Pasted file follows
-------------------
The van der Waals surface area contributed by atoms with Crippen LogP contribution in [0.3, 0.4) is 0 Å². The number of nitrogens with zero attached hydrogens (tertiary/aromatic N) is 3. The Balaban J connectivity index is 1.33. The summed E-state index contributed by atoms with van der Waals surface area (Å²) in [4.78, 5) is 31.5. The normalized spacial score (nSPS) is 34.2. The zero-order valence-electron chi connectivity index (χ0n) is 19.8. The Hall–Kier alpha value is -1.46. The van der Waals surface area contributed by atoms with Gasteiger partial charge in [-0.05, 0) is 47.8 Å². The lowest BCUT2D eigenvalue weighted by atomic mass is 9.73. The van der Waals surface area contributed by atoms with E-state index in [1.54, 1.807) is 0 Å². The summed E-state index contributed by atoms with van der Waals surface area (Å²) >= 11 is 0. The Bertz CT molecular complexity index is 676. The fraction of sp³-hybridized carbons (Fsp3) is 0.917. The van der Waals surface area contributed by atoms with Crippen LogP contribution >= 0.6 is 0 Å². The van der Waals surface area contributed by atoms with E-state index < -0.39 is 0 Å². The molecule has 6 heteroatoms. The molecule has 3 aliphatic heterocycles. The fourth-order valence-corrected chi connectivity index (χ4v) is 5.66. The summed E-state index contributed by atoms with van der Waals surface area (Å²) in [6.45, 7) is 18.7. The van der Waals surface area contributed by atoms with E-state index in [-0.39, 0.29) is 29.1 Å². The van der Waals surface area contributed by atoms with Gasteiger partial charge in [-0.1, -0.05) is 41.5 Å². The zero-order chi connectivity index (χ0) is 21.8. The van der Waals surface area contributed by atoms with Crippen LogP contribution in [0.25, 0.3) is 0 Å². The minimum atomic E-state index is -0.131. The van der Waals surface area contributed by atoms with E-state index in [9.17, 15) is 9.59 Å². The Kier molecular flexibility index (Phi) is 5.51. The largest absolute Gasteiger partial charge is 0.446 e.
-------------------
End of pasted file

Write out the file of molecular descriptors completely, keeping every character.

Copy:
The van der Waals surface area contributed by atoms with Crippen LogP contribution in [0.3, 0.4) is 0 Å². The number of nitrogens with zero attached hydrogens (tertiary/aromatic N) is 3. The Balaban J connectivity index is 1.33. The summed E-state index contributed by atoms with van der Waals surface area (Å²) in [4.78, 5) is 31.5. The normalized spacial score (nSPS) is 34.2. The zero-order valence-electron chi connectivity index (χ0n) is 19.8. The Hall–Kier alpha value is -1.46. The van der Waals surface area contributed by atoms with Gasteiger partial charge in [-0.05, 0) is 47.8 Å². The lowest BCUT2D eigenvalue weighted by atomic mass is 9.73. The van der Waals surface area contributed by atoms with E-state index in [1.54, 1.807) is 0 Å². The summed E-state index contributed by atoms with van der Waals surface area (Å²) >= 11 is 0. The Bertz CT molecular complexity index is 676. The fraction of sp³-hybridized carbons (Fsp3) is 0.917. The van der Waals surface area contributed by atoms with Crippen LogP contribution >= 0.6 is 0 Å². The van der Waals surface area contributed by atoms with E-state index < -0.39 is 0 Å². The molecule has 6 heteroatoms. The molecule has 3 aliphatic heterocycles. The fourth-order valence-corrected chi connectivity index (χ4v) is 5.66. The summed E-state index contributed by atoms with van der Waals surface area (Å²) in [6.45, 7) is 18.7. The van der Waals surface area contributed by atoms with E-state index in [-0.39, 0.29) is 29.1 Å². The van der Waals surface area contributed by atoms with Gasteiger partial charge in [-0.1, -0.05) is 41.5 Å². The zero-order chi connectivity index (χ0) is 21.8. The van der Waals surface area contributed by atoms with Crippen LogP contribution in [0.25, 0.3) is 0 Å². The minimum atomic E-state index is -0.131. The van der Waals surface area contributed by atoms with E-state index in [9.17, 15) is 9.59 Å². The Kier molecular flexibility index (Phi) is 5.51. The largest absolute Gasteiger partial charge is 0.446 e.